Alex Smith: 5 Weaknesses That Cost Him His Job

Bleacher ReportCorrespondent INovember 29, 2012

Alex Smith: 5 Weaknesses That Cost Him His Job

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    Alex Smith is a good quarterback, and there are plenty of stats and quotes to back that up.  In tight end Vernon Davis' opinion, Smith is still their guy, and in coach Jim Harbaugh's opinion, Smith plays at a very high level.  

    However, there are five critical weaknesses to Smith's game that ultimately cost him the starting job, so let's review:


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    Alex Smith was sacked 44 times last year, more than any NFL quarterback in the league, and he was on pace to hit a similarly dismal total this year.  It's not because Smith plays behind a terrible offensive line.  On the contrary, the 49ers recently won their second Madden Most Valuable Protectors award by Hall of Fame coach John Madden.

    So why is Smith sacked so often?  It's by design.  Because Smith lacks mobility in the pocket and struggles to find open receivers down-field, his history of throwing costly interceptions in traffic has been mitigated by taking designed sacks.  If Smith can't find an open man down-field and cannot escape pressure in the pocket, he eats the sack.  The problem with too many sacks, though, is that a team losses scoring opportunities and puts more pressure on its defense to win a game.    

    Conversely, Colin Kaepernick has excelled at escaping pressure in the pocket and extending plays to create scoring opportunities. 

Deep Passes

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    If you read Alex Smith's scouting profile from before the 2005 NFL draft, his biggest weakness was that he didn't throw deep passes as a quarterback in college.  Not much has changed since then, as Smith will regularly check-down to a running back or look for the nearest tight end.  

    On the rare occasion that Smith does throw the long ball, it often flutters in the air, losing its trajectory.  When the ball does retain its spiral, it's regularly overthrown or under-thrown in relation to the target.  In either case, Smith's ball is difficult to catch.  

    This normally isn't noticeable on first or second downs, which are usually running plays or short-range check-downs, but in 3rd-and-long situations, the deficiency with the deep pass is particularly glaring.  Last year, the 49ers finished 23rd in the league on third-down conversions, and this year, they aren't doing much better.  

    However, that could improve with Colin Kaepernick, as he's shown in two starts that he can make intermediate throws down-field with high accuracy and velocity.  The ability to extend drives and score touchdowns is crucial, especially now that the 49ers revealed that their kicker, David Akers, has been struggling with a pelvis injury, which may explain his sub-par performance this year.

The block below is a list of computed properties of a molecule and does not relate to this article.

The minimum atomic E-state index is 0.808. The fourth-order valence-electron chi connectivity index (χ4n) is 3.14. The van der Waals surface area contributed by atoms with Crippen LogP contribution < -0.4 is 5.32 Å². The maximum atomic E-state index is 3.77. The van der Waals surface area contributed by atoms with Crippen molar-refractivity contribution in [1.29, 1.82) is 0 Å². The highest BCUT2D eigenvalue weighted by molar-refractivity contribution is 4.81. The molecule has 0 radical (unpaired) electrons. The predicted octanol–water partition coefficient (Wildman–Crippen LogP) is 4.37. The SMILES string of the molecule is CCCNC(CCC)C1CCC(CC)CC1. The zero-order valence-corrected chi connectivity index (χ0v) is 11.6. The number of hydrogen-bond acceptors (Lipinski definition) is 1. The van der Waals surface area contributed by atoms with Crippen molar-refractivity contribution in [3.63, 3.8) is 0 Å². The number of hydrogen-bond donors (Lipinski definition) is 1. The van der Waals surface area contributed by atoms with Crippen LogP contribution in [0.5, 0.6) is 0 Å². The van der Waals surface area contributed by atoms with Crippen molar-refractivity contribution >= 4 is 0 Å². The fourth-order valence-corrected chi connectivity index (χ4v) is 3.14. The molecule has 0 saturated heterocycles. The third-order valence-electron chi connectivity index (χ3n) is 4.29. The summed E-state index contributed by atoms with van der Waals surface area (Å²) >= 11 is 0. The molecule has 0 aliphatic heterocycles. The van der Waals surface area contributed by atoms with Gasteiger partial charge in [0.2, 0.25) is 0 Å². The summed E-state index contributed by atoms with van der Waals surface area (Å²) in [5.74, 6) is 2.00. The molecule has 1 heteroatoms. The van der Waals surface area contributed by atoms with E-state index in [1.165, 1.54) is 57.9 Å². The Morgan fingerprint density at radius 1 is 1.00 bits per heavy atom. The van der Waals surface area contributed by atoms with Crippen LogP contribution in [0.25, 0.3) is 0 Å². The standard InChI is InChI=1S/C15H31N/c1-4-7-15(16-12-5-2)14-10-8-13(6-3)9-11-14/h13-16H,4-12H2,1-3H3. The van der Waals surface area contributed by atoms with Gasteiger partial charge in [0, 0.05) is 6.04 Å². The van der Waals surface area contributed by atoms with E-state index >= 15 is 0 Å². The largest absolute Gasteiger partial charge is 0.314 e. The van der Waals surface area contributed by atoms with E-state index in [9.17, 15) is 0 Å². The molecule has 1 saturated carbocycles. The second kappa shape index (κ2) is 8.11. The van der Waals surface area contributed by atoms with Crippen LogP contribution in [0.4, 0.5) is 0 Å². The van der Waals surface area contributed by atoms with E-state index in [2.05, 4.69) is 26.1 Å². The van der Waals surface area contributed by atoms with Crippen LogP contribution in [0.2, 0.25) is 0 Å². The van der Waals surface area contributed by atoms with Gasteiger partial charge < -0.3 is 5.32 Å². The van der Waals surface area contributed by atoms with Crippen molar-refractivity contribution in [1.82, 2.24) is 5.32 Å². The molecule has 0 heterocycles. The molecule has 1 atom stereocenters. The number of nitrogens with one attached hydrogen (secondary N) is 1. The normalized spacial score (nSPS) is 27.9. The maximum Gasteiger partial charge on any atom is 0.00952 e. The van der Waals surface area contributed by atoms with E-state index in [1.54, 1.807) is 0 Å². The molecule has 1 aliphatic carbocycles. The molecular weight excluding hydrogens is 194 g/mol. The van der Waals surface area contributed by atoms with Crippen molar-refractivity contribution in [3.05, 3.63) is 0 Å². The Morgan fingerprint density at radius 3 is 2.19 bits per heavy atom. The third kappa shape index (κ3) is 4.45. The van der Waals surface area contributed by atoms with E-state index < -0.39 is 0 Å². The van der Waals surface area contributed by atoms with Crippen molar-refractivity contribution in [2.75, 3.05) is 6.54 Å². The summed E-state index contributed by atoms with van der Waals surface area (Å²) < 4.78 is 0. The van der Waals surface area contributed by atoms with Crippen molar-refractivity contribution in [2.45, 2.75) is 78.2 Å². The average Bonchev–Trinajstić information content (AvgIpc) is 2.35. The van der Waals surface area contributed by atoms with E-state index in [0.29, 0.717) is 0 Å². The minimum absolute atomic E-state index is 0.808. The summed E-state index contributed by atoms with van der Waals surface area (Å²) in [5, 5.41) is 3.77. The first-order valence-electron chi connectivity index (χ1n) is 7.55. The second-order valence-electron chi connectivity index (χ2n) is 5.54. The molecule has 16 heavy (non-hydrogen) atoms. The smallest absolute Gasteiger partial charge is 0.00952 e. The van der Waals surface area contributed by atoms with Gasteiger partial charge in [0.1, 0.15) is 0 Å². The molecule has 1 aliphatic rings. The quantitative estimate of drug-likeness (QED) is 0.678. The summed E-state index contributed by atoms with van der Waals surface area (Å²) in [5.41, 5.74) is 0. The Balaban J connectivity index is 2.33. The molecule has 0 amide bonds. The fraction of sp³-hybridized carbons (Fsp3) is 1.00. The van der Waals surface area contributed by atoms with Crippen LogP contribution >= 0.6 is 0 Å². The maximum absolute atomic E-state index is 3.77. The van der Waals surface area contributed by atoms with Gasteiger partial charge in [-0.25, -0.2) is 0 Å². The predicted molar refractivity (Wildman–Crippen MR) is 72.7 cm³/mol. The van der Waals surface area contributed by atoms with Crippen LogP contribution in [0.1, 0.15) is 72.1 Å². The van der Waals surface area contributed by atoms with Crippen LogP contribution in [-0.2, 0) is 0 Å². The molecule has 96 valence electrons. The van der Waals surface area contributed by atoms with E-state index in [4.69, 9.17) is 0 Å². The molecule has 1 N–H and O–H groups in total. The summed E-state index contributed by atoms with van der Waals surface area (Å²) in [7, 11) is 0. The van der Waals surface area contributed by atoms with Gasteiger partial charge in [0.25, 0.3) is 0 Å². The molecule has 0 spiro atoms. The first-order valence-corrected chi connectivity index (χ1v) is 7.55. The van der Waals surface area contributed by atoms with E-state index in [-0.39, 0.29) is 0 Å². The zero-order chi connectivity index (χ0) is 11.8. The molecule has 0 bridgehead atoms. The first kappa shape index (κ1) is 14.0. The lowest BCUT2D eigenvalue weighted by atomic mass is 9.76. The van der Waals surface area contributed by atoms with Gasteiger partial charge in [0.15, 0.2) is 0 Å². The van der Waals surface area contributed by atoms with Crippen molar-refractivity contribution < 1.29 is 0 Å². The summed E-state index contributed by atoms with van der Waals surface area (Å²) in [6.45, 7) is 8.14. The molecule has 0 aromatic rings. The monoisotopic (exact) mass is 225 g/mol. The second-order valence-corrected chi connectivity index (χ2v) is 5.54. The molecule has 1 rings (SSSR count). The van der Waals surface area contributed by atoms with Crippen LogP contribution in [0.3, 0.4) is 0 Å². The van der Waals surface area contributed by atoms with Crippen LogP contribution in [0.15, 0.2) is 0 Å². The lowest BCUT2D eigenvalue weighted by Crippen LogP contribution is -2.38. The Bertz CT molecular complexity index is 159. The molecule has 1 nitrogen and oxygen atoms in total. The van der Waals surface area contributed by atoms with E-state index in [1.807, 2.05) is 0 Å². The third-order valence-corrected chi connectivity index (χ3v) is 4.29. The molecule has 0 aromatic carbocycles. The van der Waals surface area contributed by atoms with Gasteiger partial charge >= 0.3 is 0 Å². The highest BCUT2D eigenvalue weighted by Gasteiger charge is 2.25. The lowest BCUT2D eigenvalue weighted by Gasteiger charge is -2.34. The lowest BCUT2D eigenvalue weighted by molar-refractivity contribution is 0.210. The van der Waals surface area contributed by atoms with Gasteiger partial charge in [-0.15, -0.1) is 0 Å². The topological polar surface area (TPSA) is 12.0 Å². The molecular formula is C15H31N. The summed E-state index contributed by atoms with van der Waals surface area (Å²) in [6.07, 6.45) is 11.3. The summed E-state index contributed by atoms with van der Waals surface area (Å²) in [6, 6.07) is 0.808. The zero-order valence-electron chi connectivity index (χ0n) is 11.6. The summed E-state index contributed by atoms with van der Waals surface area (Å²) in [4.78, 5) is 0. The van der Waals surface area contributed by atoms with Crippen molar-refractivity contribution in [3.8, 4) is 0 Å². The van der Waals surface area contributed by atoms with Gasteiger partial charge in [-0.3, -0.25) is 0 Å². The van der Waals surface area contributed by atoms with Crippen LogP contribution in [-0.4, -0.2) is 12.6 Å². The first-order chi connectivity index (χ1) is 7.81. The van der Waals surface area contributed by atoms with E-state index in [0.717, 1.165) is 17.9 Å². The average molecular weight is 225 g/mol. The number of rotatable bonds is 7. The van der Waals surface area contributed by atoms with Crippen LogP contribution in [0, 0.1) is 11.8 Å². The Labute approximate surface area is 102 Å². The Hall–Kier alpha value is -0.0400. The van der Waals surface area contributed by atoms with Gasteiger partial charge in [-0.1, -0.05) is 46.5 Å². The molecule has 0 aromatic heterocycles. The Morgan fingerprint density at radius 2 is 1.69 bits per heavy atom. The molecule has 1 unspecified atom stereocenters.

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    Remember former 49ers quarterback Steve Young? He could beat defenses with his arm and his legs.  He was a dual-threat that drove defenses insane.  If they played too deep on coverage, Young would take off on the run, but if they blitzed Young at the snap, he'd find an open receiver immediately.  

    Unfortunately, Smith doesn't present the same type of duel threat that Kaepernick does. Kaepernick is averaging 6.4 yards per carry on the ground, while Smith has averaged 3.6 yards per carry throughout his career.  Kaepernick also has four rushing touchdowns this year, and he's only started two games.  

    When you look at top quarterbacks around the league, it's important that a quarterback have mobility in the pocket (e.g. Drew Brees) or be able to extend plays on the run (e.g. Robert Griffin III).  The worst-case scenario is having a quarterback that can't dodge pressure or beat defenses with his legs.   With Kaepernick's mobility, the 49ers can extend plays through improvisation.

Game-Winning Drives

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    Last year, Alex Smith had six game-winning drives, but this year, Smith has struggled to rally the team from deficits.  In their two losses to the Giants and Vikings, the 49ers failed to get the passing game going.  However, when Smith left the Rams game with a concussion, the 49ers were losing, but Kaepernick helped rally the team to a tie.  Comeback ability is a must in the NFL, especially when the playoffs come around.  


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    Smith has only played two full seasons in his eight-year career, primarily due to shoulder injuries that damaged his throwing mechanics.  Factor in concussions and the volume of sacks that Smith takes, there ought to be concern about Smith's durability and reliability. With Kaepernick's mobility and ability to extend plays, devastating hits to the quarterback position don't appear to be an issue.  


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    It's not that Smith is a bad quarterback.  On the contrary, he's improved immensely under coach Jim Harbaugh.  In the absence of Colin Kaepernick, Smith would be the de facto starting quarterback, but the mobility, athleticism and big-play ability that Kaepernick offers is too valuable to ignore, and that's why Harbaugh is making the switch.